I’ll admit it: I dislike Jessica Chastain. Like most prejudices, there is no very good reason behind this one. She’s not a terribly versatile actress – and she never struck me as a sincere one either. (The tabloids have made some small fodder about her actual age, which she’s been coy about; this bothers me not a whit, as actresses need to be cagey given the crap they have to deal with to find work. All the same, playing a teenage orphan at age 31, as she did in Jolene, which “introduced” her to a wider viewing public, is pushing it, given that she looks close to her age). Her role in Terrence Malick’s Tree of Life summed up her range: attractive in a porcelain kind of way, competent enough, but not much there there. No heat or depth, and “warm” and “caring” in that aloof way that fails to charm or convince. Her subsequent work in Zero Dark Thirty and, to a lesser extent, Interstellar, ostensibly gritty roles, did nothing to modify my view. A lot of strident striding around, being “tough” in a cardboard kind of way which also somehow verged on chewing the scenery. It is with some relief that I can thus report that her turn in A Most Violent Year, in the role of a Brooklyn mafioso’s streetwise daughter (scary to contemplate, I know) actually comes off with some subtlety. The accent is a bit dodgy, but her performance is, dare I say it, convincing, and even a little bit sexy. Her part, while well written, is somewhat underwritten too – or, at least, not the narrative driver that we expect. Many things about the film are unexpected, though.

What’s this movie about? I had no idea. It looked like a gangster movie, and the little I’d read didn’t dissuade me from that evaluation, except to add that the film was slow and had no plot. Okay, so what? (I like it better already, probably). In reality, this is a drama about the dog eat dog world of the heating oil business circa 1981 New York. Yes, this probably accounts for the mystique surrounding the promotion of the film. We keep expecting it to be a gangster movie, or at least, for heating oil to meet up with Chastain’s Dad in a back alley to seal the deal. No dice. Oscar Isaac, looking like the love child of Al Pacino and Armand Assante, plays Abel Morales, one of the larger players in said industry, on the verge of making it to the big leagues – he’s just put down his life savings on an oil import terminal, and now has thirty days to clear the money to own it outright, or lose his deposit and the property. The film is basically a portrait of those thirty days, and of his quest to secure the funds against the machinations of his competition (and the District Attorney). Chandor does not play this out the way you might think, however – little overt “suspense” or action, just time passing and bad news piling up. This is not a flaw, though, for the low-key portrait is plenty compelling and fits with the larger purpose of this tale. Morales, in some ways a false echo of Pacino in Godfather III, is set on playing it straight, doing things in an above-board way, and not solving violence with violence. The backstories to all the characters are alluded to, but never fully fleshed out (again, all to the good, at least in my mind). We get the feeling that he owes his business opportunity to his father-in-law, and that, since then, he has worked to differentiate himself from that path. Working against him, in smallish ways, are his wife, who instinctually reverts to the family way of solving problems, and his lawyer, played by an excellent Albert Brooks, who we come to understand is also Dad-in-law vestigial. The film keys us to expect that, given the continual road blocks thrown up to Abel’s plans, eventually he will turn to bad Daddy for help, and this will be his downfall. If not that, we think perhaps he will reveal his true colors, and the film does develop some tension along the lines of “how far can a good man be pushed?” And also: “is this a good man in a bad position, or a bad man trying to go good who, unable to change his ways, will pay for denying his true nature?” Without giving anything away, I will say that the film answers those questions without satisfying any expectations. More than anything, this is a film about how little distance there often is between being a businessman and being a thug; or rather, that being in business often means doing things the wrong way, grinding people down, and acting like a mafioso, because that’s the nature of making money, and that the firewalls society sets up to supposedly prevent this from happening are indeed disingenuous, obfuscations that allow us to pretend “civilized” behavior and capitalism are not mutually exclusive. As a portrait of life in (an admittedly shadier than average) business, and of New York in the early 1980s, it is extremely well done, always compelling and interesting without ever feeling trite or falling into generic expectations (as it is not a genre film after all). The ending, while a bit contrived and expected, is symbolic of the whole enterprise, and of Morales’s untenable position. On the whole a very satisfying, unexpected pleasure.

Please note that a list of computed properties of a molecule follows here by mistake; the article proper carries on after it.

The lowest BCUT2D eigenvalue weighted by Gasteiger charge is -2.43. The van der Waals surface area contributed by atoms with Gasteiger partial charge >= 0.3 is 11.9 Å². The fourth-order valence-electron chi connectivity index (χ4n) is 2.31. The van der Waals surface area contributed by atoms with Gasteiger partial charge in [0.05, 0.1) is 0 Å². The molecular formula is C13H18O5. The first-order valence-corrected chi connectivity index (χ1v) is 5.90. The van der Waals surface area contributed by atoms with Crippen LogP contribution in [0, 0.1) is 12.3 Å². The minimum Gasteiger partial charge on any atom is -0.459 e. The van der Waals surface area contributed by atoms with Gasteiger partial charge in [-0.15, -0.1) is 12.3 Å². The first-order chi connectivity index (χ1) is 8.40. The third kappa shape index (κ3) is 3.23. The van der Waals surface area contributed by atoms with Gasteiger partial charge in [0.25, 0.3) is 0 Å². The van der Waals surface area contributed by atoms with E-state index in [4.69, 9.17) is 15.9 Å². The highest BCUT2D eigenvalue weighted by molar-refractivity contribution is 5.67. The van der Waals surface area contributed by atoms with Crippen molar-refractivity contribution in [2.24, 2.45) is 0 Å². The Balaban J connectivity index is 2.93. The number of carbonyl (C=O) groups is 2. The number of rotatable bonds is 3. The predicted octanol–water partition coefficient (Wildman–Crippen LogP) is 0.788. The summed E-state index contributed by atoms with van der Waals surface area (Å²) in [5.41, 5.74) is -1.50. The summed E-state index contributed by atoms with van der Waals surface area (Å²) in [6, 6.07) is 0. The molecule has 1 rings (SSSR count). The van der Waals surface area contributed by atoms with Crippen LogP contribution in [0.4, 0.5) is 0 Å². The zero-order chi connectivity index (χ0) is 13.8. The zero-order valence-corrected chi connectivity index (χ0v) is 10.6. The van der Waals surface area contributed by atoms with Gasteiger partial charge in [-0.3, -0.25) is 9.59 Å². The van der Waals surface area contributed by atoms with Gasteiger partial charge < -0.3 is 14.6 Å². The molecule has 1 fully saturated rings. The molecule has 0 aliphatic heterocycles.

Three and a half stars out of five